Looks like a nice space for a pond, I wish I had that much room and privacy. Looks like you have good access to the site and plenty of elbow room so anything is possible. For starters the dimensions you list will result in a pond of about 5,000 gallons which is quite an undertaking. Probably need a backhoe for digging out the pond and various plumbing/electric trenches. Plus somewhere to dispose of soil. Might be a good idea to think about future landscaping projects (planting beds, retaining walls, etc) before hauling all that dirt away.
Here are some general things to think about, even though you mentioned some of your preferences already.
Will this be a koi only pond or do you want plants also? Koi can be pretty rough on plants, so you may want avoid one or the other. Goldfish can be a nice alternative if you want alot of plants.
Rubber liner or natural/clay bottom? For this size pond you are probably best going with a 45 mil EPDM liner. If this is going to be a liner pond, then you may want to adjust the sizes according to the most common sizes of liner available (15', 20', 25') rather than having to buy a larger liner just for an added foot of width.
Rock bottom or bare liner? A rock bottom pond does look nice and much more natural than a bare liner, but rocks tend to trap alot of debris and can be a maintenance headache. There is alot of debate on this issue so I will leave it at that.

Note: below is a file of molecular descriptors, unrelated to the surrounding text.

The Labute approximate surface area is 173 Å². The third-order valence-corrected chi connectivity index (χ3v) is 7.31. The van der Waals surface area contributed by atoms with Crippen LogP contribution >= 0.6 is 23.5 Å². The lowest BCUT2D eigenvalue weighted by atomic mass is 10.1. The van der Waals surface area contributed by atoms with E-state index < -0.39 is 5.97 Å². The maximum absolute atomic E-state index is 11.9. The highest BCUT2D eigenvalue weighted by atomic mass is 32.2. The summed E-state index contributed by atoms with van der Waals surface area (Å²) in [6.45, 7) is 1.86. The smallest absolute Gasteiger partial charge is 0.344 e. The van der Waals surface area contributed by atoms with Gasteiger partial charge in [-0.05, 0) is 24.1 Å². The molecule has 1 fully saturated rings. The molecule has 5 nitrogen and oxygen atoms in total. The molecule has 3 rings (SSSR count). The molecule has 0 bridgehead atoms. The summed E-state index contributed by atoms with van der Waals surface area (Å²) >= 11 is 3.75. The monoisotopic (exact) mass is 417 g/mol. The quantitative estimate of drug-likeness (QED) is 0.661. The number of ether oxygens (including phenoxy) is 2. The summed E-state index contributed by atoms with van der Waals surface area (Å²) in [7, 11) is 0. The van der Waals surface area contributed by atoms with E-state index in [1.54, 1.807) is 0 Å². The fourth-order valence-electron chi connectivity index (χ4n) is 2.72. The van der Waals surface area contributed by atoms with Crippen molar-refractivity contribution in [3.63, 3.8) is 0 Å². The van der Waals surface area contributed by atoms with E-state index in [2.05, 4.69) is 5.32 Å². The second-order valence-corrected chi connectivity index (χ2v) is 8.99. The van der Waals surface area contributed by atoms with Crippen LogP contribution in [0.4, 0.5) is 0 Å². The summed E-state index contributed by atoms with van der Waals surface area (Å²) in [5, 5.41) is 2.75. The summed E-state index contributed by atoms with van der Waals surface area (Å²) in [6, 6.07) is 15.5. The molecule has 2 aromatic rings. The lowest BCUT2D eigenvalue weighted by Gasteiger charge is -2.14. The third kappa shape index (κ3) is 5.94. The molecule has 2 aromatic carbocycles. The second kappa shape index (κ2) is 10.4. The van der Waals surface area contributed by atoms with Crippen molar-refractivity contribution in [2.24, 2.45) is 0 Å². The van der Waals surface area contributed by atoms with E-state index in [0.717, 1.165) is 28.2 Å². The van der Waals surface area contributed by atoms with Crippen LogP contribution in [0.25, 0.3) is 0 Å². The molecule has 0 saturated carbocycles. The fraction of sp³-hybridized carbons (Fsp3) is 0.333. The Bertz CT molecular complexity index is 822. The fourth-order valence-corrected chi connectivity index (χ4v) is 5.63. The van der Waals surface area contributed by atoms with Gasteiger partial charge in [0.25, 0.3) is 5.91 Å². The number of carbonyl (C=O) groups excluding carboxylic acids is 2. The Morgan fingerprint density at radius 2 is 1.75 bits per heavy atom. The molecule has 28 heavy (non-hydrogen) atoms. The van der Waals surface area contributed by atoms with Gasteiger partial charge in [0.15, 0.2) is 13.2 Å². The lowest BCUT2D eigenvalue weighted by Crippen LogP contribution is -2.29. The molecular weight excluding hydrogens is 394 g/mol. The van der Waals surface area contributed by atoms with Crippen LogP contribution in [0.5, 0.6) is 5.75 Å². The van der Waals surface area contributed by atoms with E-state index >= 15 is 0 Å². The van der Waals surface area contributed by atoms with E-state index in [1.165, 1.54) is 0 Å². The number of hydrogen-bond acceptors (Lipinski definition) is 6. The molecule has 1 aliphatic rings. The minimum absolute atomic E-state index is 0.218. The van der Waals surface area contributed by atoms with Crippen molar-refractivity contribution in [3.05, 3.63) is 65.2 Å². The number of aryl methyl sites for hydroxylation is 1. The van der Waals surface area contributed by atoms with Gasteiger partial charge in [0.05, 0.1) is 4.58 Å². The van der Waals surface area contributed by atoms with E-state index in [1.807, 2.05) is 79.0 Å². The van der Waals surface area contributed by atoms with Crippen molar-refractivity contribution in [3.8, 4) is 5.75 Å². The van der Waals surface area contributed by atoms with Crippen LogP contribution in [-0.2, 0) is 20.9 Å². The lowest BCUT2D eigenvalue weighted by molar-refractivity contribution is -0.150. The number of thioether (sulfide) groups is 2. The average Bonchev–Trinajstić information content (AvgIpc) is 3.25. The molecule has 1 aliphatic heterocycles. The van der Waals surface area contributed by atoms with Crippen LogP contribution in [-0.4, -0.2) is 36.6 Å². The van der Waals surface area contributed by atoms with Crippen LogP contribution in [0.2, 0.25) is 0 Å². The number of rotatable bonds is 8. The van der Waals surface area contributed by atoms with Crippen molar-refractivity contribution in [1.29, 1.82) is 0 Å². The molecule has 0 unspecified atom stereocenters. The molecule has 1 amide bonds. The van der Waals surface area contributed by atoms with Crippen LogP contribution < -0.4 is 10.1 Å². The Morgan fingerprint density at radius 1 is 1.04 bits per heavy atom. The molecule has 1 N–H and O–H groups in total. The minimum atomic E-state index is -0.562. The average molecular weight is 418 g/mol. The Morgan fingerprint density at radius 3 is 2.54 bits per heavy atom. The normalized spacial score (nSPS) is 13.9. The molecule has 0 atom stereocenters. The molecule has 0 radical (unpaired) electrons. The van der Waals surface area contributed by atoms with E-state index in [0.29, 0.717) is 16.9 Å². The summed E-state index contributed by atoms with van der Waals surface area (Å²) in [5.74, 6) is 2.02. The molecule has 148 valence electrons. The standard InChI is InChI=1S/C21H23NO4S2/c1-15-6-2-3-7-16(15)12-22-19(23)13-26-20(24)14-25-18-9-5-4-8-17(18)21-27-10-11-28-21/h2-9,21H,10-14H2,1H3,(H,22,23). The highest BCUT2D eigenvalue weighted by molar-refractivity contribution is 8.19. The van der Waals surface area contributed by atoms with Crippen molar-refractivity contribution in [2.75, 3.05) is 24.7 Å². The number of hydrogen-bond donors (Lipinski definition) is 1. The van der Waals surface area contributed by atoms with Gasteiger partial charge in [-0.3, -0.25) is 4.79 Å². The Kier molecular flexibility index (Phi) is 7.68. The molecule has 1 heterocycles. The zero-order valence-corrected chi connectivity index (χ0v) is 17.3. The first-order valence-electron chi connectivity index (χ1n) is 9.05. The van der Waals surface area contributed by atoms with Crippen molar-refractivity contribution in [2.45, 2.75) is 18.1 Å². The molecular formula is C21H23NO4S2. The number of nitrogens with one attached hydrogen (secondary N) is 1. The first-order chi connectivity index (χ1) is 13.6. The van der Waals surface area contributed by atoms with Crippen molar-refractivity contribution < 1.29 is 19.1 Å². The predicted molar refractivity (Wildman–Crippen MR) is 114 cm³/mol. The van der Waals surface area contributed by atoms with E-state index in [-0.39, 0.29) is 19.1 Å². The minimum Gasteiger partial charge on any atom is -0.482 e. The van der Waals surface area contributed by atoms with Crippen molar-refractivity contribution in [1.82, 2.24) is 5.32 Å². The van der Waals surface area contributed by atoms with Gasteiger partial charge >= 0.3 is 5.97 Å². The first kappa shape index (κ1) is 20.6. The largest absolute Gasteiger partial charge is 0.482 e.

Straight walls or sloped? All walls will tend to settle over time depending on soil types and construction methods, but straight walls usually provide more protection from the predators that you will have like raccoons and herons. However, straight walls usually need to be reinforced. Common ways of doing this are either block wall construction or at least installing a concrete collar around the pond to help stabilize the edges. The other advantage of straight walls is that they maximize water volume for a given circumference.
Filtration? Filtration needs are based on water volume and fish load. If you are happy with just having a few fish, then you can get away with something rather simple like a skimmer and bio-falls, but if you want alot of big koi, then you may need to plan for something more substantial. There are alot of good DIY filter designs available. Also remember that you will need to get power out to the pond for pumps/lights/etc.
Dealing with run-off water? With that location you will need to keep run-off out of the pond. This can be accomplished with proper berming or drainage. Another option is a raised edge pond. This is a more formal look, but saves on digging and will keep the floods out of the pond. Also helps in predator control.
Not trying to scare you, but there is alot to think about. There are a number of good web sites out there to get information from, the trick is finding the one that fits your idea of what this pond should be. Everything from very high tech koi pond, to much more natural looking.